Today I took a light rail with my son, to bring him to school. That tram is 90 years old. It has been maintained for 90 years. Milan city sold some of them to San Francisco too.
No software could show a similar track record; And Turing build its first decrypt computer (working for secret “Hut 8” section) near 1939.: it was called Bombe. Information Technology is over 70 years old. It will be 100 years old in 2039. On average I have seen no software maintained for more than 10 years.
When I started university in 1993, Object Oriented Programming was the Right Way of doing thing.
The right, infallible way, you know. Procedural languages like Pascal was the old vintage way, near oblivion.
After about 23 years I have more than one doubt.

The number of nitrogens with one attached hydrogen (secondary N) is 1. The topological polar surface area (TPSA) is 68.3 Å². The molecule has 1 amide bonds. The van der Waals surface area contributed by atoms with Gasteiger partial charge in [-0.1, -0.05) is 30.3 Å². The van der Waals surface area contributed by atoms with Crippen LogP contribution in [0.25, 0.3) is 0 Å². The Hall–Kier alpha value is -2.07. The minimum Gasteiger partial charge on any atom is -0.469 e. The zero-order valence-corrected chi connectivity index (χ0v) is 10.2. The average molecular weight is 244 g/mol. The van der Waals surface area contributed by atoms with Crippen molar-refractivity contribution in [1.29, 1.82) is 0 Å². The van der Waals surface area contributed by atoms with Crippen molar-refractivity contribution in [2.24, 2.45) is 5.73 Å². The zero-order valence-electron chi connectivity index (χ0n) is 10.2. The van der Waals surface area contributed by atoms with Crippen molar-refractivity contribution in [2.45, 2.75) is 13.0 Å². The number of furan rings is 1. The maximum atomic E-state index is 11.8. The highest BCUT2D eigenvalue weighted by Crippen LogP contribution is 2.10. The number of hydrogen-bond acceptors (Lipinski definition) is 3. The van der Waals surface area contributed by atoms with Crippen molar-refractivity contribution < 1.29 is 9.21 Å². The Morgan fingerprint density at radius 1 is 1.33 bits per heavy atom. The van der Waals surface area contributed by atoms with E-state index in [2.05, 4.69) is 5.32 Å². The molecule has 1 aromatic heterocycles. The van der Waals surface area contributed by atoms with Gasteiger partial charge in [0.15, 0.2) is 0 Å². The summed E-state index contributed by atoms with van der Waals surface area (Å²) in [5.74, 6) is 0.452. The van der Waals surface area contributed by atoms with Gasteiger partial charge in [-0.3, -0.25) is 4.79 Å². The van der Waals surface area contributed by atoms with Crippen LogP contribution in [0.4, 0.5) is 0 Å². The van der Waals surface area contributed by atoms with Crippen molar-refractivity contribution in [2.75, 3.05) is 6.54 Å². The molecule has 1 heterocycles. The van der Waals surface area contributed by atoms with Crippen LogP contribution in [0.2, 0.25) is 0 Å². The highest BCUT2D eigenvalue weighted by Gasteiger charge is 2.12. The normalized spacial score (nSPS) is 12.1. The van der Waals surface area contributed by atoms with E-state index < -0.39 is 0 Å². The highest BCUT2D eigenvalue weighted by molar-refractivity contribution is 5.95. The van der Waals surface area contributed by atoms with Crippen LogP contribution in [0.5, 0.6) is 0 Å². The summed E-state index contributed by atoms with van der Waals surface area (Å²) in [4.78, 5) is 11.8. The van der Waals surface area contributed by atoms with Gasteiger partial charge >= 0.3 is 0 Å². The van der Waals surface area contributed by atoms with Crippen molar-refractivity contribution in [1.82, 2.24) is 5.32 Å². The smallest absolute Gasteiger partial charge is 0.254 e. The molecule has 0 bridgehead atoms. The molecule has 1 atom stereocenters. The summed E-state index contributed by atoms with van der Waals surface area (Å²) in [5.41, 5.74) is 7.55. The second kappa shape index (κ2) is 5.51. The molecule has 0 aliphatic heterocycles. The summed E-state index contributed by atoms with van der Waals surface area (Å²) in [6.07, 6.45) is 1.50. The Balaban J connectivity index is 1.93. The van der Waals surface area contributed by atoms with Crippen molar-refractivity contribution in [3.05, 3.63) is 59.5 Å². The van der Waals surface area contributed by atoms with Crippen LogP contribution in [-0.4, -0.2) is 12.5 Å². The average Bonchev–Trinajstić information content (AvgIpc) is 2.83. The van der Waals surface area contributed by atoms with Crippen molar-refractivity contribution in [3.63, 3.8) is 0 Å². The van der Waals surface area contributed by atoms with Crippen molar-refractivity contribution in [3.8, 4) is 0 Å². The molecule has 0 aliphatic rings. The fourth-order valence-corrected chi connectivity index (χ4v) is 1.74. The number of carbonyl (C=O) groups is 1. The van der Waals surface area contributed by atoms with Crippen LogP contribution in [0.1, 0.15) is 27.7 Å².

On the Internet blossoms a bunch of articles on this topic, like this one by Charles Scafani on Medium.
NodeJS is all based on asynchronous functional callbacks.
There’s a great quote by Joe Armstrong, the creator of Erlang, about OOP inability to isolate architecture:
The problem with object-oriented languages is they’ve got all this implicit environment that they carry around with them. You wanted a banana but what you got was a gorilla holding the banana and the entire jungle.
Also, when things get weird, having object modifying their state here and there is a nightmare. A poor written piece of OOP code can become a mess.
Functional languages with immutable state (Lisp, Erlang, etc) have less problem in this respect.
So can be the new oop-evolved functional the answer for the forthcoming IT challenge like AI Evolution (like AlphaGo), Custom Analytics, faster Big Data processing, cheap Cloud and IoT?